As students enter into the E.L. Cord Foundation Atrium of the Mathewson-IGT Knowledge Center at the University of Nevada Reno, they will be greeted by Mahatma Gandhi.
Or rather, they will be greeted by a 17-foot cardboard statue of College of Liberal Arts Professor Joseph DeLappe's avatar MGandhi Chakrabarti from the online world of Second-Life. The statue, designed to be the same height as Michelangelo's David, was the next step in a project reenacting Gandhi's 1930s Salt March. DeLappe wired a manual treadmill to his computer and physically walked his avatar the complete 26-day, 240-mile walk.
"It seemed meaningful to bring Gandhi out of that space and into real life," the art professor said.
To translate the avatar into cardboard pieces, he used a program called Pepakura Designer, which created templates that were then laboriously hand-cut, scored and assembled to create the monumental statue. The program is one of the five 3-dimensional programs recently installed at the DeLaMare Science and Engineering Library and the @One Multimedia Center in the Knowledge Center to use with the DeLaMare Library's new 3D printer. DeLaMare is the first academic library in the United States to make the leap to offer 3D printing and scanning as a library service to all students.
"Students have the capability to do this same thing with the software and hardware available," said Maggie Ressel, director of information services at the Knowledge Center.
Angela Bakker, a communications and marketing specialist at the Knowledge Center, worked alongside DeLappe, commenting "In theory, we could make a miniature Gandhi statue this afternoon."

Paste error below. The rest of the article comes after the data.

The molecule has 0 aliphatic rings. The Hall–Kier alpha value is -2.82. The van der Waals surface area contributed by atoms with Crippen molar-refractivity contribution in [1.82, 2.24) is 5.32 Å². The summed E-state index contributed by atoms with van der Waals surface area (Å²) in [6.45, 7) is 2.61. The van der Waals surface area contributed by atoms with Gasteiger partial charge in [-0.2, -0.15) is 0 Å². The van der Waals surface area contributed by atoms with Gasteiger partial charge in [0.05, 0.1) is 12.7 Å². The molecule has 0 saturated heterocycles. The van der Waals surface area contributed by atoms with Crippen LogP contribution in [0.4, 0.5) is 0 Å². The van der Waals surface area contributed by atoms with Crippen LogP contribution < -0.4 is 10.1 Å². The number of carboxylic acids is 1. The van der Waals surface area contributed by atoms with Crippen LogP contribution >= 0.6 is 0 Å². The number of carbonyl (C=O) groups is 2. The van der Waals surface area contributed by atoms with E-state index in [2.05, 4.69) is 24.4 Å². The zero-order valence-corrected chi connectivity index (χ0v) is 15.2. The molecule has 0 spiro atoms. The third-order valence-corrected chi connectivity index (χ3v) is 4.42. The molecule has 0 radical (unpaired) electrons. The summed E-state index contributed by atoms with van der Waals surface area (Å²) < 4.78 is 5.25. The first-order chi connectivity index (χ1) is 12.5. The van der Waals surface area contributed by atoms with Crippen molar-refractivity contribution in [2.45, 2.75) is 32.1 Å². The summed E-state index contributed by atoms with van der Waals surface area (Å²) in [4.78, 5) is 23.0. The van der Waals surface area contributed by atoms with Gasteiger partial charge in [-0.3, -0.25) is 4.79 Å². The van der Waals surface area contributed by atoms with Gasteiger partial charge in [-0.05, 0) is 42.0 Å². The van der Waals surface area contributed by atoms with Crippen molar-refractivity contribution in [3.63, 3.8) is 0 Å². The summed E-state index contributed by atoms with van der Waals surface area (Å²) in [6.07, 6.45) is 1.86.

And to put action to her word, they printed a 12.62-inch plastic version of the statue in the DeLaMare Library overnight. The miniature statue is also available for viewing.
Having the large cardboard statue on display at the Knowledge Center was the idea of Lisa Kurt, a librarian at the University, who took one of DeLappe's digital media classes. Kurt is encouraging DeLappe to bring in and show more student work as well.
"The library is such a great place for departments to communicate and interact," she said. "It's for everyone."
The atrium is this statue's second stop; the first was in New York, and DeLappe hopes the next will be in India. The Knowledge Center statue is also the first of three he has built using the same process. It took two days and a scissor-lift to build at the University. Bakker and DeLappe also worked with the building team on a time-lapse video of erecting the statue.
The statue was initially built at Eyebeam Art and Technology, a unique international residency program in New York, where DeLappe was a commissioned resident artist and did the virtual Salt March. The project took six weeks to build and engineer.
"The biggest challenge was the vertical build with the skinny legs," he said. "It was made from about $200 worth of materials, all recycled cardboard."
A second statue was commissioned to be built and shown in China for the Third Guangzhou Triennial: Farewell Post-Colonialism exhibition at the Guangzhou Museum of Art and is now part of the museum's permanent collection.
The third statue was built at the MUKA Gallery in Mechelen, Belgium and rebuilt in Belfast, Ireland. After being transported and reassembled in Belfast, the statue was taken apart for recycling. To DeLappe's joy, one of the student volunteers who helped install the piece in Ireland made sure that some of the cardboard was used for compost for local "guerrilla gardening" or "graffiti with plants" as DeLappe described.
"The statue really captures his personality from the game," he said, describing the shape of the avatar, as well as the manual labor needed to build it. "It was as physical as the walk itself, and Gandhi felt you should use your body; that physical labor is necessary."
More of DeLappe's work and work from graduate students will be on display at and around the University at DeLappe's third iteration of Prospectives International Festival of Digital Art in October. DeLappe's cardboard Gandhi can be viewed during regular Knowledge Center hours: Monday through Thursday, 7:30 a.m. - midnight; Friday, 7:30 a.m. - 6 p.m.; Saturday, 11 a.m. - 6 p.m. and Sunday, 11 a.m. - midnight.